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Llano motherboards from Asus, Gigabyte, and MSI

Introducing the A75 Fusion controller hub

Fusion is way past due. Indeed, it took so long for the marriage of AMD and ATI to produce an offspring that combines a CPU and GPU on the same silicon die that Intel popped one out first. The Pineview Atom's CPU and GPU cores have shared the same silicon since 2009. AMD didn't release its first Fusion-based Zacate and Ontario processors until early this year, which is right about when Intel unleashed Sandy Bridge, the first CPU/GPU hybrid for real PCs rather than netbooks and ultraportables. More than six months later, Sandy finally has some competition from Llano, Fusion's second coming.

By now, you've no doubt read our coverage of the mobile variant of this Fusion APU, a so-called "accelerated processing unit" in AMD's hip new lingo for the next generation. You've probably also pored over the pages of test results that make up our in-depth look at how Llano fares on the desktop. Hold tight, because there's even more of this story to tell. Llano comes with a new Socket FM1 and A75 chipset, so it's hitting the desktop amidst a crowd of fresh motherboards eager to prove their mettle.

While AMD may not be able to claim a true first with Fusion (beyond, perhaps, being the first to combine a CPU with a good GPU), its A75 platform hub is thus far the only core-logic chipset to offer native USB 3.0 connectivity. That capability, combined with a stack of PCI Express 2.0 lanes and six 6Gbps SATA ports, makes the A75 a prime candidate for the budget and small-form-factor motherboards that seem perfectly suited to take advantage of Llano's strengths.

To get a better sense of the A75's performance characteristics, we've poked and prodded its integrated peripherals. We've also thrown a collection of affordable ATX and microATX motherboards—including Asus' F1A75-V PRO, Gigabyte's GA-A75M-UD2H, and MSI's A75MA-G55—into a cage match to see if one can emerge victorious.

Each board has a slightly different take on the budget formula. However, they're all based on the same A75 Fusion controller hub. Fabbed on an unassuming 65-nm process, this tiny piece of silicon consumes just 7.8W yet packs more cutting-edge peripherals than any other platform hub. Most of you will recognize it as a south-bridge chip.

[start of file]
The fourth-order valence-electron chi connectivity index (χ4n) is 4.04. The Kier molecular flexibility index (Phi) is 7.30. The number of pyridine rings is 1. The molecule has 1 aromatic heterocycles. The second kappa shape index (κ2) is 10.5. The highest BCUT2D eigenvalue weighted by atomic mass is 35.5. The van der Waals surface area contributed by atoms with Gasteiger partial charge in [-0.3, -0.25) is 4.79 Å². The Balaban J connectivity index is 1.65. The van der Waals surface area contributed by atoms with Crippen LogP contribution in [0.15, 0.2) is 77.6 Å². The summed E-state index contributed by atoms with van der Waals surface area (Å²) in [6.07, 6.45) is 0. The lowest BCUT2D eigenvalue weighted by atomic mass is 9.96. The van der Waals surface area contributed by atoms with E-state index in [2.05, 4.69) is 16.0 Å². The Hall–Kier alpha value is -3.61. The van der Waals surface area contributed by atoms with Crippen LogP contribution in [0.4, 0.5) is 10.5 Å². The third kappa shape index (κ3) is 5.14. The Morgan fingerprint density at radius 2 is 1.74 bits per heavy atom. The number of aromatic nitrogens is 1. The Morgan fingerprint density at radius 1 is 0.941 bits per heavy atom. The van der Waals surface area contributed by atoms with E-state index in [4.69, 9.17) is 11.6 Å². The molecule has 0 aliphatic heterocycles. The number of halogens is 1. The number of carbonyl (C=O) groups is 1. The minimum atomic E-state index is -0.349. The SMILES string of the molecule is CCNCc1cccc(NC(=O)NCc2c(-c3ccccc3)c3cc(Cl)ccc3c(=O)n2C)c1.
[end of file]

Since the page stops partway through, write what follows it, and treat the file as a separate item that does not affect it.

With modern processors sporting their own graphics cores and north-bridge components, chipsets have been whittled down to single-chip I/O hubs. The A75 is about as modern as they come thanks to its integrated USB 3.0 controller. In addition to ten run-of-the-mill USB 2.0 ports, the chip has four of the SuperSpeed variety. The USB 3.0 ports are handled by separate controller logic that promises substantially higher transfer rates with portable hard drives and docking stations.

AMD gets a gold star for doling out four ports rather than skimping with two. All of the mobos in this round-up (and likely most of the A75-based mobos you'll find on the market) offer two USB 3.0 ports in the rear cluster and an onboard header that'll hook up to a case's front-panel connector for two more. Most auxiliary USB 3.0 controllers offer just two ports, making the A75's native solution all the more impressive. We'll see in a moment whether it can match the performance of some of those third-party alternatives.

The A75 is also stacked with third-generation Serial ATA connectivity. Otherwise known as SATA 6Gbps, this standard isn't new to AMD chipsets; support has been around since the SB850 south bridge, which was available more than a year ago. All half-dozen of the A75's SATA ports are 6Gbps, a trait of the controller design it shares with the SB850. Intel's 6-series chipsets, meanwhile, can push SATA speeds to 6Gbps on just two ports out of six.

If you were hoping to build a closet file server with Llano, note that the A75's RAID support is limited to 0, 1, and 10 arrays. RAID 5 is out despite the fact that it's supported by the SB850 and surely implemented in software rather than hardware. This parity-infused array type offers redundancy with a much more efficient use of disk capacity than either RAID 1 or 10, so it's a disappointing loss.